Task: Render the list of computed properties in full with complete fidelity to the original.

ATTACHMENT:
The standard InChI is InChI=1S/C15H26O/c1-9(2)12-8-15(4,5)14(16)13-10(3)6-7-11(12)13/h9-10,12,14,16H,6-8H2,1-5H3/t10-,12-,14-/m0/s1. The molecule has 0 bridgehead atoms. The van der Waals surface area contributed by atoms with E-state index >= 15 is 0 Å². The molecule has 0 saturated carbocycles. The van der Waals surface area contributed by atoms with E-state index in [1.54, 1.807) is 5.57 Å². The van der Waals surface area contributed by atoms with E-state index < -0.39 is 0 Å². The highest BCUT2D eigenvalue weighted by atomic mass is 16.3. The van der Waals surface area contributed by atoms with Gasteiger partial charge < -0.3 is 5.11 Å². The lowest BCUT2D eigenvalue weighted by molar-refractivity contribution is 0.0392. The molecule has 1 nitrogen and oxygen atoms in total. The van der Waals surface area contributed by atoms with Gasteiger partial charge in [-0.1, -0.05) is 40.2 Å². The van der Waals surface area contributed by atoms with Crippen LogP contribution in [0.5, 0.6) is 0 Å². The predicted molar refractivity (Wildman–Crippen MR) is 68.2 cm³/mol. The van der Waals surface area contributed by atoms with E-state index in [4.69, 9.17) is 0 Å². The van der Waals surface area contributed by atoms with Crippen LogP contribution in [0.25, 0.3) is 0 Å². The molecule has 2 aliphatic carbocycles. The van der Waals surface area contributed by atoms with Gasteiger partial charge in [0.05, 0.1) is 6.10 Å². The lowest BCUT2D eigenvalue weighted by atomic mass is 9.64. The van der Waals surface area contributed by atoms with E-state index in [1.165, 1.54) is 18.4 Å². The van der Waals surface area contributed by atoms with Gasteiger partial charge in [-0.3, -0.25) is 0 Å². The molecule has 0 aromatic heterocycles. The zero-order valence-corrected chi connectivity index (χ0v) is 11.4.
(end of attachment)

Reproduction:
The standard InChI is InChI=1S/C15H26O/c1-9(2)12-8-15(4,5)14(16)13-10(3)6-7-11(12)13/h9-10,12,14,16H,6-8H2,1-5H3/t10-,12-,14-/m0/s1. The molecule has 0 bridgehead atoms. The van der Waals surface area contributed by atoms with E-state index >= 15 is 0 Å². The molecule has 0 saturated carbocycles. The van der Waals surface area contributed by atoms with E-state index in [1.54, 1.807) is 5.57 Å². The van der Waals surface area contributed by atoms with E-state index < -0.39 is 0 Å². The highest BCUT2D eigenvalue weighted by atomic mass is 16.3. The van der Waals surface area contributed by atoms with Gasteiger partial charge < -0.3 is 5.11 Å². The lowest BCUT2D eigenvalue weighted by molar-refractivity contribution is 0.0392. The molecule has 1 nitrogen and oxygen atoms in total. The van der Waals surface area contributed by atoms with Gasteiger partial charge in [-0.1, -0.05) is 40.2 Å². The van der Waals surface area contributed by atoms with Crippen LogP contribution in [0.5, 0.6) is 0 Å². The predicted molar refractivity (Wildman–Crippen MR) is 68.2 cm³/mol. The van der Waals surface area contributed by atoms with E-state index in [4.69, 9.17) is 0 Å². The van der Waals surface area contributed by atoms with Crippen LogP contribution in [0.25, 0.3) is 0 Å². The molecule has 2 aliphatic carbocycles. The van der Waals surface area contributed by atoms with Gasteiger partial charge in [0.05, 0.1) is 6.10 Å². The lowest BCUT2D eigenvalue weighted by atomic mass is 9.64. The van der Waals surface area contributed by atoms with E-state index in [1.165, 1.54) is 18.4 Å². The van der Waals surface area contributed by atoms with Gasteiger partial charge in [-0.3, -0.25) is 0 Å². The molecule has 0 aromatic heterocycles. The zero-order valence-corrected chi connectivity index (χ0v) is 11.4.